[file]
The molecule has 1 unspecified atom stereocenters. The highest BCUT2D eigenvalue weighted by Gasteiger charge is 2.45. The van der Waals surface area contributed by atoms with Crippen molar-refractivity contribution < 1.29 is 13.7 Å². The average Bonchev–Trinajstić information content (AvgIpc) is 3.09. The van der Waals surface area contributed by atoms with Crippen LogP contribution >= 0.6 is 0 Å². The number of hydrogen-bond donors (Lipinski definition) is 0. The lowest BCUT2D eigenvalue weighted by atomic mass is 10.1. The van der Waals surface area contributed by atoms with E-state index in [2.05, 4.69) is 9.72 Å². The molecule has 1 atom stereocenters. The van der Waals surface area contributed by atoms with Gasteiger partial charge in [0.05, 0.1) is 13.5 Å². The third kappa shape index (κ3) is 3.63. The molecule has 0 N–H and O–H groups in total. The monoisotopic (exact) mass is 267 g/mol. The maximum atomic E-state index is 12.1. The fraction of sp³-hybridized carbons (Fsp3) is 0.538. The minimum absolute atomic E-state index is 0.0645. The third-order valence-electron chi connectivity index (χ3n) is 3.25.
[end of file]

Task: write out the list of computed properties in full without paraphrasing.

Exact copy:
The molecule has 1 unspecified atom stereocenters. The highest BCUT2D eigenvalue weighted by Gasteiger charge is 2.45. The van der Waals surface area contributed by atoms with Crippen molar-refractivity contribution < 1.29 is 13.7 Å². The average Bonchev–Trinajstić information content (AvgIpc) is 3.09. The van der Waals surface area contributed by atoms with Crippen LogP contribution >= 0.6 is 0 Å². The number of hydrogen-bond donors (Lipinski definition) is 0. The lowest BCUT2D eigenvalue weighted by atomic mass is 10.1. The van der Waals surface area contributed by atoms with E-state index in [2.05, 4.69) is 9.72 Å². The molecule has 1 atom stereocenters. The van der Waals surface area contributed by atoms with Gasteiger partial charge in [0.05, 0.1) is 13.5 Å². The third kappa shape index (κ3) is 3.63. The molecule has 0 N–H and O–H groups in total. The monoisotopic (exact) mass is 267 g/mol. The maximum atomic E-state index is 12.1. The fraction of sp³-hybridized carbons (Fsp3) is 0.538. The minimum absolute atomic E-state index is 0.0645. The third-order valence-electron chi connectivity index (χ3n) is 3.25.